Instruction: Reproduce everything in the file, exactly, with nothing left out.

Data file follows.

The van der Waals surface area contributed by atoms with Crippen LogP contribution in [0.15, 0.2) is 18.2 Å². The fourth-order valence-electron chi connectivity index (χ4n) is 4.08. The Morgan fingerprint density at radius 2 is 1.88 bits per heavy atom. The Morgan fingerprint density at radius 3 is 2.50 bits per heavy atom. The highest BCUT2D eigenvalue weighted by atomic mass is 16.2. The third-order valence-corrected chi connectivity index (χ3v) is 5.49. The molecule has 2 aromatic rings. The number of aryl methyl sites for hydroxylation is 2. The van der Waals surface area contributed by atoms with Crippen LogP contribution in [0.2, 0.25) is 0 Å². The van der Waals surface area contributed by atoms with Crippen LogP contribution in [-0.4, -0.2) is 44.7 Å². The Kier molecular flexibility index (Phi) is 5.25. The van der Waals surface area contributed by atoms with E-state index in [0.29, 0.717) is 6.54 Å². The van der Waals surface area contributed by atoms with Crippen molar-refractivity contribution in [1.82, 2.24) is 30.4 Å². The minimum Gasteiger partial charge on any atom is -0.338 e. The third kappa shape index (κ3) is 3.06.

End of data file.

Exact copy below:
The van der Waals surface area contributed by atoms with Crippen LogP contribution in [0.15, 0.2) is 18.2 Å². The fourth-order valence-electron chi connectivity index (χ4n) is 4.08. The Morgan fingerprint density at radius 2 is 1.88 bits per heavy atom. The Morgan fingerprint density at radius 3 is 2.50 bits per heavy atom. The highest BCUT2D eigenvalue weighted by atomic mass is 16.2. The third-order valence-corrected chi connectivity index (χ3v) is 5.49. The molecule has 2 aromatic rings. The number of aryl methyl sites for hydroxylation is 2. The van der Waals surface area contributed by atoms with Crippen LogP contribution in [0.2, 0.25) is 0 Å². The van der Waals surface area contributed by atoms with Crippen LogP contribution in [-0.4, -0.2) is 44.7 Å². The Kier molecular flexibility index (Phi) is 5.25. The van der Waals surface area contributed by atoms with E-state index in [0.29, 0.717) is 6.54 Å². The van der Waals surface area contributed by atoms with Crippen molar-refractivity contribution in [1.82, 2.24) is 30.4 Å². The minimum Gasteiger partial charge on any atom is -0.338 e. The third kappa shape index (κ3) is 3.06.